I should really have resolved this pressing question a long time ago. I think I may have sorted it out so you don’t have to.
Not unlike Thompson and Thomson: Hyundai and Kia. The same corporation owns them, in a situation reminiscent of PSA who look after Peugeot and Citroen. Citroen had a long and interesting life up until Michelin sold the firm to Peugeot and in the intervening years it has been easy to tell one marque from the other despite common ownership (Saxo and 106 are exceptions).
In the case of Hyundai and Kia, no obvious trait serves to hang brand differentiation on. Having been offered the choice of a Kia Ceed or a Hyundai i30 at the rental company recently I was forced to realise that I don’t know the basis of the differentiation of these brands. It is a motto I like to quote that if you have to measure a difference you haven’t really made one. I feel I have to take this opportunity to get the measure of these brands’ European product range to see if I can detect at least a quantitative difference between the pair.
What do I find? For Kia the average price of base model is £14,396 and they have nine models. For Hyundai the average price of a base model is £16,037 and they have nine models. Apart from the van-like i800 and the Hyundai Veloster, the two ranges have similar types of car. The Picanto is shadowed by the i10 which costs £350 more. The Rio is paired with the i20 which costs £1414 more. Then the Kia Venga and Hyundai iX20 have identical based prices but the Hyundai reaches up further in cost to £14,445. It seems Hyundais are moderately more expensive, model for model than Kia.
Another way to look at it is price spread. The Kia C_eed range has a price range of £2620. The Hyundai i30 has a range of £4800. I have not looked at options. Conceivably one could choose a cheaper Kia and spec it higher than the equivalent Hyundai.
The numbers are not what I expected. Based on my car-by-car comparison of the C_eed and i30 in the rental car park, the C_eed seemed more pleasantly appointed. Judging merely by on-pavement impressions I can’t detect any noticeable difference in obvious quality or character between the likes of the Picanto and i30. Both seem very professionally resolved small cars. The Venga has a touch of design-interest about it so that’s one to Kia; Hyundai retorts with the Veloster which is a daring design, whether you like it or not.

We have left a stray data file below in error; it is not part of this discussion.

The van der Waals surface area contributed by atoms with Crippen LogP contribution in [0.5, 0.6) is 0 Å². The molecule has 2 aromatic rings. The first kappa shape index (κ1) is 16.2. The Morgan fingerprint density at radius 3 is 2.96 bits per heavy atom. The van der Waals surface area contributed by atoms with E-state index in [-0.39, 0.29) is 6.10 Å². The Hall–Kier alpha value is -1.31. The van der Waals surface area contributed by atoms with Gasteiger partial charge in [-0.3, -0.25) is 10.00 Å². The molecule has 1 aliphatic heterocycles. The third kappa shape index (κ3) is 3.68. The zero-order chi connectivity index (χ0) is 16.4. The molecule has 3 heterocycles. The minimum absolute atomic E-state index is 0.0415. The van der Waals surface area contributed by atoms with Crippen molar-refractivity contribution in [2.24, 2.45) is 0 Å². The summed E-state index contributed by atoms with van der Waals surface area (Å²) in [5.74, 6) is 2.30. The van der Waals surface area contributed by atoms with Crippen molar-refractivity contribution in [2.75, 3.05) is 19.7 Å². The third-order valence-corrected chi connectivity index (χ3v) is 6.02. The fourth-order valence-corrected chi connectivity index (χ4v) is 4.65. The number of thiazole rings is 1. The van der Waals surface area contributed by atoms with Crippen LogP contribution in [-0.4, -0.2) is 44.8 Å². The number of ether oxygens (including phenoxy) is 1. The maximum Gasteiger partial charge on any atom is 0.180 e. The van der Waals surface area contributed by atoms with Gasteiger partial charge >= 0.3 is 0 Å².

Received wisdom would hold that the two ranges should be more clearly distinguished. Think of all the ink spilled over Alfa and Lancia or Rover and BMW. Ford USA couldn’t get enough people to fork out for Mercuries, many of which differed from Ford by about the same amount as Kias and Hyundais. Peugeot and Citroen make a big deal to separate their models visually on the grounds that it gives customers a clear choice. There’s also the efforts VW make with their flock. But here we find that Kia and Hyundai seem to do quite well without making a meal of brand differentiation. If it was this easy, why didn’t Fiat manage to keep Lancia and Alfa running concurrently? And the same goes for Ford and Mercury.
The practical conclusion for the person looking at a Hyundai or Kia is that you have two very nice apples to choose from. In most cases the vehicles lie within a stone’s chuck of each other in prices. Neither is making a definitive statement about the owner (barring the more extrovert Venga and Veloster). You’ll have to lay out a big spread-sheet for the options lists to determine who is really getting the best deal.
So I suspect Kia/Hyundai have arranged this to resemble a pair of mobile ‘phone tariffs. It gives the illusion of choice without the seller having to make a detectable discount. What matters is a sale is made and the customer thinks they made a rational choice. That means the Kia person thinks they got a few hundred quid off the price of what Hyundai is offering. And the Hyundai buyer thinks they got a bit more kit and quality than Kia were offering. In reality, I suspect the average price paid is probably the same, model for model.
The Data: from Car Magazine’s GBU, September, 2014.
Picanto, a five door hatch. £7,995 to £10,195. 1.0 and 1.2 litre engines.
Rio, a five door hatch. £8,545 to £9,665. 1.4 petrol and 1.5 diesel.
Venga, a small MPV. £11,995 to £13,295. 1.4 petrol and 1.5 diesel.
Soul, a five door hatch. £12,130 to £14320. 1.6 petrol and 1.6 diesel.
Ceed, 5-door hatch, estate. £14,220 to £16,840. 1.4, and 1.6 petrol and 1.4 and 1.6 diesel.
Optima, a mid-size saloon. £19,595. 1.7 engine.
Carens, an MPV. £14,695 to £15,995. 1.6 and 1.6 CRDI.
Sportage, a mid-size SUV. £17,295 to £23,025. 1.6, 2.0 GDI, 1.7 CRDi, 2.0 CRDI.
Sorrento, a large SUV. £23,095 to £23,995. 2.0 and 2.2 CRDI.
i10, a five door hatch. £8345 to £9345. 1.0 and 1.2 petrols.
i20, a five door hatch. £9959 to £13495. 1.2, 1.4, 1.1 CRDI and 1.4 CDRI.
i30, a five door hatch, estate. £14,495 to £19,295. 1.4, 1.4 CRDI, 1.6 CRDI, 1.8 CRDI.
i40, a C-class estate.£17,395 – £19,195. 1.6, 1.7, CRDI, 1.7 CRDI.
i800, a big van. £21,355. 2.5 CRDI
Veloster, a four door hatch**. £18,000 to £21,995. 1.6 GDI and Turbo.
iX20, a five door MPV-oid. £11,995 to £14,455. 1.4, 1.6 and 1.4 CRDI Classic.
iX35, an SUV. £17,300 to £25,060. 1.6 GDI, 1.7 CRDI, 2.0 CRDI (134 and 181 hp).
Santa Fe, an off roader. £25,495. 2.4 CRDI.